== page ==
‘Rassilon had powers and secrets even we don’t understand.’ It’s amusing so much time is spent mucking about looking for a book. This largely lends itself well to BBCi’s primitive animation because the script is full of little verbal jokes and digressions, rather than relying on action sequences. It’s a story where the villain is accompanied by a ‘babble of inhuman voices’, where Chronotis beats out messages in Gallifreyan Morse Code, and even Skagra’s computer is well-spoken.
I really enjoy the sense of mounting unease that accompanies the Doctor’s dawning realisation of exactly what Chronotis stole from Gallifrey, and the shift to the study as a base under siege. I also appreciate Chronotis being got at because Romana has nipped out for milk while the Doctor searches for the missing book – and meets Clare (Susannah Harker, who instantly improves the student scenes by several factors). So far everything is very small scale compared to Death Comes to Time, with little sense of where the story is going. However, the power of the book is well established and the threat to the Doctor, coming off the back of Skagra’s attack on Chronotis, makes the stakes of the cliffhanger quite clear.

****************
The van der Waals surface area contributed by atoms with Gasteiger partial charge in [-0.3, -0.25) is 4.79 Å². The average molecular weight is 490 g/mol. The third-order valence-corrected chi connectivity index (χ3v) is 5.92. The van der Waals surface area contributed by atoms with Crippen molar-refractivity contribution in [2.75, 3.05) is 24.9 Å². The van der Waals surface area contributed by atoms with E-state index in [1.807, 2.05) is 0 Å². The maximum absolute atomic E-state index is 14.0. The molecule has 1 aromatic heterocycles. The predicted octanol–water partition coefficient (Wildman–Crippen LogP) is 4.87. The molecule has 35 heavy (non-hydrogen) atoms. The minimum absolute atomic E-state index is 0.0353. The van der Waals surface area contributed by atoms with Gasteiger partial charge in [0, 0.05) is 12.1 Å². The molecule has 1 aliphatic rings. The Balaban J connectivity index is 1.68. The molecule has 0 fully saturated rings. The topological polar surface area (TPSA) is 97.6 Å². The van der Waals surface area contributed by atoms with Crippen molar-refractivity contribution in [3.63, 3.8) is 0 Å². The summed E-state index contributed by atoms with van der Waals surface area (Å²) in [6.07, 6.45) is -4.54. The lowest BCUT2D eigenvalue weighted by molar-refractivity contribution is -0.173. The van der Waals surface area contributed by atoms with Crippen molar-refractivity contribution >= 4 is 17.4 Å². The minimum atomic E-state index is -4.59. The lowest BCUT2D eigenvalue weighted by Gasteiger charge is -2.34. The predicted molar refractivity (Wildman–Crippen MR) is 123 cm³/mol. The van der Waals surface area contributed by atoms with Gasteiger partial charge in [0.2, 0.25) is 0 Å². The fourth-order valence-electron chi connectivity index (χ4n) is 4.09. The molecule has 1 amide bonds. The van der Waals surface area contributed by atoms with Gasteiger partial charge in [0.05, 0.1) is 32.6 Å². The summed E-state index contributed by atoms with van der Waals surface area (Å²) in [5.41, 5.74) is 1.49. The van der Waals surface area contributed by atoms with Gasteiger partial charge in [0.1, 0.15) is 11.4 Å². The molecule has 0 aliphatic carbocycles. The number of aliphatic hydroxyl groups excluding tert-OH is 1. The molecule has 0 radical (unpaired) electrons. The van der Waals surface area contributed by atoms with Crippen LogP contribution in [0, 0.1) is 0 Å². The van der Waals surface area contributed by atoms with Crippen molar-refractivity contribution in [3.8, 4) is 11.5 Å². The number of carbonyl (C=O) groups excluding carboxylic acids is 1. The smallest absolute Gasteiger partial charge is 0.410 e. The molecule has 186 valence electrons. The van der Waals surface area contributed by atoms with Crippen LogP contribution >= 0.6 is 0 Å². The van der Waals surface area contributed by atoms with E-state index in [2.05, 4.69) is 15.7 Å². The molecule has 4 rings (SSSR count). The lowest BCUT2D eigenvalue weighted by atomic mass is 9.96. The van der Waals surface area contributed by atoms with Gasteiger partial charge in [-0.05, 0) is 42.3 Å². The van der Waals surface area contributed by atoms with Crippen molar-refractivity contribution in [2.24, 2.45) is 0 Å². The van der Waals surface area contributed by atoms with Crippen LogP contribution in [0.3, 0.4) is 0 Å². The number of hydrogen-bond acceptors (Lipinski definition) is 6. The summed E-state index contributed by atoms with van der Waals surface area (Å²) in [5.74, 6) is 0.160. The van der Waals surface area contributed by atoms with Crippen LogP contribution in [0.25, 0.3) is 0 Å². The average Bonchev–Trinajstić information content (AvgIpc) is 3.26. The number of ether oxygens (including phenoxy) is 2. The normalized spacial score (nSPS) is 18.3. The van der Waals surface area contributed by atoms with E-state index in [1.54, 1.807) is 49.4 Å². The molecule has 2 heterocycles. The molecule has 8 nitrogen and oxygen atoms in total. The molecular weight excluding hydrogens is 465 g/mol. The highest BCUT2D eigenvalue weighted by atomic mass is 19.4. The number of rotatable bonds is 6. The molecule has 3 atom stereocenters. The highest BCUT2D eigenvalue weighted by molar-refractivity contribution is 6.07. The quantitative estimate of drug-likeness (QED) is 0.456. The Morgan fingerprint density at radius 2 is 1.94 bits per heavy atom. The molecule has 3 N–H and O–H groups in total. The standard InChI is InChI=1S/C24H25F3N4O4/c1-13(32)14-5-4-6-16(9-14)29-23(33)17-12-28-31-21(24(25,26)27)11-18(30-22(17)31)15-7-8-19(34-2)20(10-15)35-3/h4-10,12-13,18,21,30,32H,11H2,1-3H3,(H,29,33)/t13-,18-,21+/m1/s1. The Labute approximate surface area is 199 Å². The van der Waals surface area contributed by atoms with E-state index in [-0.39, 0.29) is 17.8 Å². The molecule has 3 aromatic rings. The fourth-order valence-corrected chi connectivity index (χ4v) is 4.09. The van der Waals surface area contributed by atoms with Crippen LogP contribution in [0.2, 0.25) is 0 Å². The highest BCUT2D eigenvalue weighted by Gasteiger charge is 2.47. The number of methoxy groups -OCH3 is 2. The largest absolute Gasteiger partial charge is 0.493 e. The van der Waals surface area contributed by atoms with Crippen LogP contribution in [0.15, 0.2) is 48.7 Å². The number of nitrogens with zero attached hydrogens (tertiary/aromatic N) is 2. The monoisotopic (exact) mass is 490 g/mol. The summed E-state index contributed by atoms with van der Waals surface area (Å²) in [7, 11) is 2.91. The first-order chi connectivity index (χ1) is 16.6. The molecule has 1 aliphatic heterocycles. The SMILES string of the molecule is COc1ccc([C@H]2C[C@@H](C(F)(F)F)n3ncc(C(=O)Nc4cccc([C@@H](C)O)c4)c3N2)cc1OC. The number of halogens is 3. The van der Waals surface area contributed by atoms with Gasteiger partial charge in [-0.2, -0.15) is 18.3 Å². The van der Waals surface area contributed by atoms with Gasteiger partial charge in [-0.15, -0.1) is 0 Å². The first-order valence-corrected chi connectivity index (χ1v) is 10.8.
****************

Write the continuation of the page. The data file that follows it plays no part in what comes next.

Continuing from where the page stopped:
This is largely the same as the broadcast version. Most of the differences come from acting choices (although obviously missing references to Romana’s presidency and Gary Russell’s joke about cows in the TARDIS). Baker acts offended at Romana suggesting he’s a contemporary of Salyavin, and visibly comes to the end of his tether with Chronotis as he demands, ‘Professor what was his name?’ (McGann plays it less irritable). Ward flips from smiles to chilly hauteur when Parsons suggests K9 is ‘neat’, as if she’s not sure if he’s mocking. And Christopher Neame is magnificently cold (if you close your eyes he sounds just like Julian Glover in City of Death).
The new music also references City of Death’s distinctive theme, particularly during the lengthy bike sequences – which were largely and understandably left out of the broadcast version. There’s a good bit where the Doctor nearly crashes into Chris, and later when the pursuing sphere knocks over a lady. I’ve never understood, though, when the Doctor realises he’s lost the book – he doesn’t react when it falls out of the bike basket, but when he parks up he doesn’t seem surprised or check where it’s gone.
Next episode: Shada – Episode Three